By Jenna Portnoy, Washington Post
State regulators on Friday denied a new request from Dominion Virginia Power to keep some financial information secret during an upcoming public review.
Dominion’s request came just weeks after the General Assembly took away the State Corporation Commission’s authority to order customer rate cuts or refunds through 2022.
The new request is opposed by Attorney General Mark R. Herring (D), as well as environmental and customer advocates. They argue that Dominion is going back on its promise to continue the normal inspection of its books even with the new legislation, which allows it to skip certain financial reviews that sometimes lead to rate cuts.
Dominion President Robert M. Blue has argued that the legislation was necessary to protect consumers from the cost of implementing new federal regulations of coal plants. He and Dominion lobbyists have also said that the company will continue to open its books to state regulators.
“Now Dominion wants to hide the very financial information that would allow the SCC and the public to determine the cost of implementing the EPA rule and the extent to which Dominion is overcharging its customers,” said Glen Besa, Virginia director of the Sierra Club.
On Friday, the SCC, which regulates utilities in Virginia, ruled against Dominion’s latest request and ordered the company to submit a complete financial filing in time for its 2015 financial review.
Dominion spokesman David Botkins said the SCC approved a similar waiver in 2011, when all participants agreed the information was unnecessary. The company does not plan to appeal the latest decision, he said.
“The commission did not grant that request, and we will comply,” he said.
Herring, the Sierra Club and the Virginia Committee for Fair Utility Rates opposed Dominion’s motion.
The new law, which Gov. Terry McAuliffe signed last month, frees Dominion from routine financial audits that sometimes lead to rate refunds or reductions for customers. Opponents objected generally to the lack of protections for consumers, but also to the law not preventing Dominion from requesting rate increases even as state regulators are blocked from demanding cuts when overcharging or underestimation of costs warrant it.
As the bill worked its way through the General Assembly, Blue responded to criticism that the measure would shield Dominion’s books from public scrutiny.
“Nor would Dominion’s books be closed to SCC inspection, as some contend,” Blue said in a letter posted on the company’s Web site. “The base rate review scheduled for this year would go on. Beyond that, we would continue to provide the SCC with full access to our financials.”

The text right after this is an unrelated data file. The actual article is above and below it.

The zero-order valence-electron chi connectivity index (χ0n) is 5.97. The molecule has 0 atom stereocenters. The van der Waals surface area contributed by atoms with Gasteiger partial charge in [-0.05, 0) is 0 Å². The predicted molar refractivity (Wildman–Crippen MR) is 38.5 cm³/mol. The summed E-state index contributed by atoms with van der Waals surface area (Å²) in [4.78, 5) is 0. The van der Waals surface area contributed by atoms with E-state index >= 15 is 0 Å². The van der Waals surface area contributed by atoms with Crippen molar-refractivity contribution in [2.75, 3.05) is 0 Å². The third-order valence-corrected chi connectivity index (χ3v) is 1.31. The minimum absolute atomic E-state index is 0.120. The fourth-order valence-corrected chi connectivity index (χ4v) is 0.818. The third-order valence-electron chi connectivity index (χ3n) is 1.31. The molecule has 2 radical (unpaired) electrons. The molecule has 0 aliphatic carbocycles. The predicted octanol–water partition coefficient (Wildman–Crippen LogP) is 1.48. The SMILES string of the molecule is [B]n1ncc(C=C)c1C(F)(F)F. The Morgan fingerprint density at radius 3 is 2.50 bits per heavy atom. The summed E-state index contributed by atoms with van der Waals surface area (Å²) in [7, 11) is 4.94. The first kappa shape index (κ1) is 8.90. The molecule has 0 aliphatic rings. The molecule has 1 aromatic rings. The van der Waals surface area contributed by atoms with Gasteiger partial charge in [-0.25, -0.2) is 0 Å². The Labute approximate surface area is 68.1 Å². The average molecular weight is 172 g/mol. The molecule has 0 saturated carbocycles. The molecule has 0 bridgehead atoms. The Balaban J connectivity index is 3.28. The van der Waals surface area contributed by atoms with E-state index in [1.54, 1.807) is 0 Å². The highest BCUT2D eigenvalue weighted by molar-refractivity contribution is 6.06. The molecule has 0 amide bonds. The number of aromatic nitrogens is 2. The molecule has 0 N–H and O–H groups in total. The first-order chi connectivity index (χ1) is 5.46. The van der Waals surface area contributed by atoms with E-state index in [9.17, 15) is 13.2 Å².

Dominion argued that complying with a federal proposal to regulate greenhouse-gas emissions from power plants could cost billions of dollars and possibly force coal plants to close.
The bill easily passed both chambers, and McAuliffe signed it Feb. 24.
Three days later, Dominion asked for the “partial waiver,” which would have allowed it not to disclose forecasting information during its 2015 review, which under the new legislation will be its last for seven years. The company argued that the information would be irrelevant because the new legislation frees the company from financial reviews until 2022.
During a biennial financial review, the SCC sets the amount of profit Dominion can make. If the profit exceeds that amount in one cycle, the SCC can order a refund to customers. If it exceeds that amount in consecutive two-year cycles, the SCC can order a rate reduction.
In its motion, Dominion argued that there is no need to spend “significant time and resources to develop and analyze” the documents and supporting testimony, when the new law says base rates will be temporarily frozen.
The company said the new law limits the 2015 analysis to a “review of the company’s earnings” for 2013 and 2014, and a determination of whether credits are due to customers.
Information related to “forward-looking adjustments to determine the company’s projected costs and revenues” and information “that otherwise relate to a change in base rates” are irrelevant, the company said.
SCC staff members, in a March 9 letter to commissioners, said the agency needs to document Dominion’s projected earnings to assess the company’s ability to absorb the potential costs of complying with the Environmental Protection Agency rules, as well as severe weather and natural disasters.
They argued that the new law does nothing to change the 2015 biennial review reporting requirements. And even if it did, the law does not take effect until July 1. Dominion’s filing is due three months earlier, on March 31.
“The Commission, all participants in the proceeding, and the public interest will benefit from a complete set of filing schedules accompanying the 2015 biennial review,” the SCC said.